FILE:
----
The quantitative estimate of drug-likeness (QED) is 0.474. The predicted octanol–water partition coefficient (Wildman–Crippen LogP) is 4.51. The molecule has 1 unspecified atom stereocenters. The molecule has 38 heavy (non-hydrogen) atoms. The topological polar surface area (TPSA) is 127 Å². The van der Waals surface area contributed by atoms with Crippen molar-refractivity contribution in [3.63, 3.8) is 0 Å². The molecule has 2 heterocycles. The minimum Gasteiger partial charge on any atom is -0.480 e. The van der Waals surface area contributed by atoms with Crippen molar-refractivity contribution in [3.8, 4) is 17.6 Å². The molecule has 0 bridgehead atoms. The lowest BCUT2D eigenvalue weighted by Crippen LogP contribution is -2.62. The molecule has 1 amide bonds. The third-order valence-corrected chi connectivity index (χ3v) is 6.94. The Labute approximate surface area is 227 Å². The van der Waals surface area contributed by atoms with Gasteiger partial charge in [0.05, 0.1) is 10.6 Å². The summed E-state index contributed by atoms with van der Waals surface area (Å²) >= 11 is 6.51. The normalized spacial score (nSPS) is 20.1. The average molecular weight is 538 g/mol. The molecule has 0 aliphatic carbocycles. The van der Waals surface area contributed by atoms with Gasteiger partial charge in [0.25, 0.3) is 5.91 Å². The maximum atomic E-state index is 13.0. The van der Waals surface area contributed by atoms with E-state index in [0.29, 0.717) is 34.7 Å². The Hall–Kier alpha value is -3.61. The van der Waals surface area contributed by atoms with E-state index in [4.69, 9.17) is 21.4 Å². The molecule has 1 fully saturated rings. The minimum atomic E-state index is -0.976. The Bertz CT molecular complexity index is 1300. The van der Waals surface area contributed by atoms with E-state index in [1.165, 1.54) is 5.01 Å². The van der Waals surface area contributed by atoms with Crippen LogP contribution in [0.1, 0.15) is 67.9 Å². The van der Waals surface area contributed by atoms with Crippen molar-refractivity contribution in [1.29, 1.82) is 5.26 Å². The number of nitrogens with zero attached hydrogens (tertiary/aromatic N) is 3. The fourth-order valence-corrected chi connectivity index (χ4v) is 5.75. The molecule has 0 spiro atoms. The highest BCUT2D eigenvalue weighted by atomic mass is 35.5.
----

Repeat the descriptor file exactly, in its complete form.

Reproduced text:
The quantitative estimate of drug-likeness (QED) is 0.474. The predicted octanol–water partition coefficient (Wildman–Crippen LogP) is 4.51. The molecule has 1 unspecified atom stereocenters. The molecule has 38 heavy (non-hydrogen) atoms. The topological polar surface area (TPSA) is 127 Å². The van der Waals surface area contributed by atoms with Crippen molar-refractivity contribution in [3.63, 3.8) is 0 Å². The molecule has 2 heterocycles. The minimum Gasteiger partial charge on any atom is -0.480 e. The van der Waals surface area contributed by atoms with Crippen molar-refractivity contribution in [3.8, 4) is 17.6 Å². The molecule has 0 bridgehead atoms. The lowest BCUT2D eigenvalue weighted by Crippen LogP contribution is -2.62. The molecule has 1 amide bonds. The third-order valence-corrected chi connectivity index (χ3v) is 6.94. The Labute approximate surface area is 227 Å². The van der Waals surface area contributed by atoms with Gasteiger partial charge in [0.05, 0.1) is 10.6 Å². The summed E-state index contributed by atoms with van der Waals surface area (Å²) >= 11 is 6.51. The normalized spacial score (nSPS) is 20.1. The average molecular weight is 538 g/mol. The molecule has 0 aliphatic carbocycles. The van der Waals surface area contributed by atoms with Gasteiger partial charge in [0.25, 0.3) is 5.91 Å². The maximum atomic E-state index is 13.0. The van der Waals surface area contributed by atoms with E-state index in [0.29, 0.717) is 34.7 Å². The Hall–Kier alpha value is -3.61. The van der Waals surface area contributed by atoms with E-state index in [4.69, 9.17) is 21.4 Å². The molecule has 1 fully saturated rings. The minimum atomic E-state index is -0.976. The Bertz CT molecular complexity index is 1300. The van der Waals surface area contributed by atoms with E-state index in [1.165, 1.54) is 5.01 Å². The van der Waals surface area contributed by atoms with Crippen LogP contribution in [0.1, 0.15) is 67.9 Å². The van der Waals surface area contributed by atoms with Crippen molar-refractivity contribution in [1.29, 1.82) is 5.26 Å². The number of nitrogens with zero attached hydrogens (tertiary/aromatic N) is 3. The fourth-order valence-corrected chi connectivity index (χ4v) is 5.75. The molecule has 0 spiro atoms. The highest BCUT2D eigenvalue weighted by atomic mass is 35.5.